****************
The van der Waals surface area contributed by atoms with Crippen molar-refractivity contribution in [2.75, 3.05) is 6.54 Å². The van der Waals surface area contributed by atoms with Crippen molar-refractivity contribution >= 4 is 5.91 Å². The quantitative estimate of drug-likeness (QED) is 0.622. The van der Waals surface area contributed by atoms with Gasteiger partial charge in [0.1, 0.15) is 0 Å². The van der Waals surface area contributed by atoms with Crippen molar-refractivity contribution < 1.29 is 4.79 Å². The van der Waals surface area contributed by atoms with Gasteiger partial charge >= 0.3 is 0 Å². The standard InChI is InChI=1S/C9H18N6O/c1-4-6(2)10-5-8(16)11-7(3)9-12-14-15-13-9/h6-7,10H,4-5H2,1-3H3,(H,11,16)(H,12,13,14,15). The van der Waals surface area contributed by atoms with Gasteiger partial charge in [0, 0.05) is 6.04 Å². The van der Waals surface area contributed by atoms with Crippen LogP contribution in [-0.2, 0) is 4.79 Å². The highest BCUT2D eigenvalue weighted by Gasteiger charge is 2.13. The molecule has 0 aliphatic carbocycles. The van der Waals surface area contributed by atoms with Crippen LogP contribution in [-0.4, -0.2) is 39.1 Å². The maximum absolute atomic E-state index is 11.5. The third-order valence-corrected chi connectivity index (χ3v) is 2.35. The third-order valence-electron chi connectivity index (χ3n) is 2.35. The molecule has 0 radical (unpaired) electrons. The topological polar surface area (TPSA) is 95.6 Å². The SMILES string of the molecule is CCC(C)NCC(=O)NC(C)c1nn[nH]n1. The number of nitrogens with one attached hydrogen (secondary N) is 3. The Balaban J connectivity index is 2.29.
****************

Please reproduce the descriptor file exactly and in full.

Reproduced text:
The van der Waals surface area contributed by atoms with Crippen molar-refractivity contribution in [2.75, 3.05) is 6.54 Å². The van der Waals surface area contributed by atoms with Crippen molar-refractivity contribution >= 4 is 5.91 Å². The quantitative estimate of drug-likeness (QED) is 0.622. The van der Waals surface area contributed by atoms with Gasteiger partial charge in [0.1, 0.15) is 0 Å². The van der Waals surface area contributed by atoms with Crippen molar-refractivity contribution < 1.29 is 4.79 Å². The van der Waals surface area contributed by atoms with Gasteiger partial charge >= 0.3 is 0 Å². The standard InChI is InChI=1S/C9H18N6O/c1-4-6(2)10-5-8(16)11-7(3)9-12-14-15-13-9/h6-7,10H,4-5H2,1-3H3,(H,11,16)(H,12,13,14,15). The van der Waals surface area contributed by atoms with Gasteiger partial charge in [0, 0.05) is 6.04 Å². The van der Waals surface area contributed by atoms with Crippen LogP contribution in [-0.2, 0) is 4.79 Å². The highest BCUT2D eigenvalue weighted by Gasteiger charge is 2.13. The molecule has 0 aliphatic carbocycles. The van der Waals surface area contributed by atoms with Crippen LogP contribution in [-0.4, -0.2) is 39.1 Å². The maximum absolute atomic E-state index is 11.5. The third-order valence-corrected chi connectivity index (χ3v) is 2.35. The third-order valence-electron chi connectivity index (χ3n) is 2.35. The molecule has 0 radical (unpaired) electrons. The topological polar surface area (TPSA) is 95.6 Å². The SMILES string of the molecule is CCC(C)NCC(=O)NC(C)c1nn[nH]n1. The number of nitrogens with one attached hydrogen (secondary N) is 3. The Balaban J connectivity index is 2.29.